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Commit 00fadc90 authored by Ludovic Courtès's avatar Ludovic Courtès
Browse files

article: Last changes before submission.

* article/content.tex: Fix typos, improve wording.
* article/bibliography.bib: Add "janssen20:gwl".
parent 3d76d50a
......@@ -113,6 +113,13 @@
@misc{akhlaghi19:template,
author = {Mohammad Akhlaghi},
title = {Reproducible Paper Template},
year = 2019,
url = {https://gitlab.com/makhlaghi/reproducible-paper}
howpublished = {\url{https://gitlab.com/makhlaghi/reproducible-paper}},
note = {Accessed 2020/04/28}
}
@misc{janssen20:gwl,
author = {Janssen, Roel and Wurmus, Ricardo and others},
title = {{GNU Guix Workflow Language}},
howpublished = {\url{https://www.guixwl.org/}},
note = {Accessed 2020/04/28}
}
......@@ -41,9 +41,9 @@ paper\supercite{courtes06:storage}.
\end{itemize}
The code of libchop itself was published as free software in 2007 and
continued to evolved in the following
years\supercite{courtes20:libchop}. As of these writings, there have
been no changes its source code since 2016.
continued to evolve in the following
years\supercite{courtes20:libchop}. As of this writing, there have
been no changes to its source code since 2016.
\section{Building the Source Code}
\label{sec:building}
......@@ -76,13 +76,13 @@ rather run the 2006 revision that was used at the time the paper was
written? The latest libchop revision is available as a
GNU~Guix package. Unfortunately, the benchmarking scripts mentioned
above are stuck in 2006--2007, so to speak: they require libchop
programming interface that changed after that time, and they also
programming interfaces that changed after that time, and they also
require interfaces specific to Guile~1.8, the version that was current
at the time (the latest version of Guile today is 3.0.2; it has
seen \textit{three} major versions since 2006).
The author set out to use libchop, Guile, and G-Wrap from 2006, but
reusing as much as possible of today's software packages apart from
The author chose to use libchop, Guile, and G-Wrap from 2006, but
reusing as many as possible of today's software packages apart from
these. The good thing with the Autotools is that a user building from a
source tarball does not need to install the Autotools. However, no
release of libchop had been published as a source tarball back then, and
......@@ -95,6 +95,7 @@ incompatible. Fortunately, the ``downgrade cascade'' stops here.
\begin{figure}[ht!]
\caption{Dependency graph for the 2006 revision of libchop.}
\label{fig:dependencies}
\hspace{-0.5cm}
\includegraphics[width=.7\paperwidth]{libchop-graph}
\end{figure}
......@@ -108,31 +109,31 @@ was chosen as dating to right before the submission of the paper for
the European Dependable Computing Conference (EDCC), where it was
eventually presented.
The resulting dependency graph---packages needed to be build this
The resulting dependency graph---packages needed to build this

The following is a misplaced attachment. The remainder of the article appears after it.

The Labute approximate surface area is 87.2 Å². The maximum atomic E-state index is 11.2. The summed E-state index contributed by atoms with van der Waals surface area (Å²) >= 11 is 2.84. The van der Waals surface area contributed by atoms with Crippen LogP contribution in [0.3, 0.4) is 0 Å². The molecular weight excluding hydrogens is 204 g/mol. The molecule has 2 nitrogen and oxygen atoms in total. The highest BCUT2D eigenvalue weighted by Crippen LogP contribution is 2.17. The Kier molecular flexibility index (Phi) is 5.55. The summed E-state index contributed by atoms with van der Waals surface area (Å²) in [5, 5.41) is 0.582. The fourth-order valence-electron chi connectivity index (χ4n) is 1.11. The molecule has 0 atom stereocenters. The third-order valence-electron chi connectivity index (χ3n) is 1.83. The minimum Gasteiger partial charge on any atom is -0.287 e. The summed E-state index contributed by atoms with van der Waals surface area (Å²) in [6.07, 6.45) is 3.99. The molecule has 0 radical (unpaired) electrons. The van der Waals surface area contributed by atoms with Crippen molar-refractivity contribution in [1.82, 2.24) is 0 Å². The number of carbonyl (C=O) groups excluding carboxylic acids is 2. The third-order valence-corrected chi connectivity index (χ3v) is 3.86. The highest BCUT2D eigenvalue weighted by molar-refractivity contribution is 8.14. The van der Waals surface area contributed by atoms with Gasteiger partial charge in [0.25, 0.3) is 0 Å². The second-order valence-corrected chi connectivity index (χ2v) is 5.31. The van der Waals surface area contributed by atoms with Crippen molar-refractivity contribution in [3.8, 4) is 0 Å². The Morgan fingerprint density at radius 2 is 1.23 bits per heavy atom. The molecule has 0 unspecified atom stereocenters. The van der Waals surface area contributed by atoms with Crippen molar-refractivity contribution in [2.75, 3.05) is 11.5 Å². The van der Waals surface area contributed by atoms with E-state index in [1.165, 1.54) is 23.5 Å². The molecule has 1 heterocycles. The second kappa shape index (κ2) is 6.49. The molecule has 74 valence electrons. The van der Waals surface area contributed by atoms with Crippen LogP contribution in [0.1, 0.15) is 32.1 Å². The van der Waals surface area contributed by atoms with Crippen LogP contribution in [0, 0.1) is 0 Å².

libchop revision---is of course more complex. It is shown in
Figure~\ref{fig:dependencies} for reference (the reader is invited to
zoom in or use a high-resolution printer).
zoom in or use a high-resolution printer). It is interesting to see
that it is a unique blend of vintage 2006 packages with 2020 software.
Section~\ref{sec:reproducing} will get back to this graph.
\section{Running the Benchmarks}
Section 4.2 of the original paper\supercite{courtes06:storage} evaluates
the efficiency and computational cost of different storage pipelines, on
the efficiency and computational cost of several storage pipelines, on
different file sets, each involving a variety of compression techniques.
\subsection{Input File Sets}
Figure~3 of the original article describes the three file sets used as
input of the evaluation. Of these three file sets, only the first one
could be recovered precisely: it is a set of publicly available source
code files available
could be recovered precisely: it is source code publicly available
from \url{https://download.savannah.gnu.org/releases/lout} and in the
Software Heritage archive. The two other file sets were not publicly
available. With the information available, we decided to
available. With the information given in the paper, we decided to
use \emph{similar} file sets, publicly available this time. For the
``Ogg Vorbis'' file set, we chose freely-redistributable files available
from \url{https://archive.org/download/nine_inch_nails_the_slip/}. For
the ``mailbox'' file set, we chose the mbox-formatted archive for
the ``mailbox'' file set, we chose an mbox-formatted monthly archive of
the \texttt{guix-devel@gnu.org} mailing list.
\begin{table}
......@@ -149,14 +150,15 @@ the \texttt{guix-devel@gnu.org} mailing list.
Table~\ref{tab:file-sets} summarizes the file sets used in this
replication. This is an informal description, but rest assured:
Section~\ref{sec:reproducing} will explain the \emph{executable
specification} of these file sets that accompanies this article.
Section~\ref{sec:reproducing} will explain the ``executable
specification'' of these file sets that accompanies this article.
\subsection{Evaluation Results}
\begin{table}
\caption{Storage pipeline configurations benchmarked.}
\label{tab:configurations}
\hspace{-0.5cm}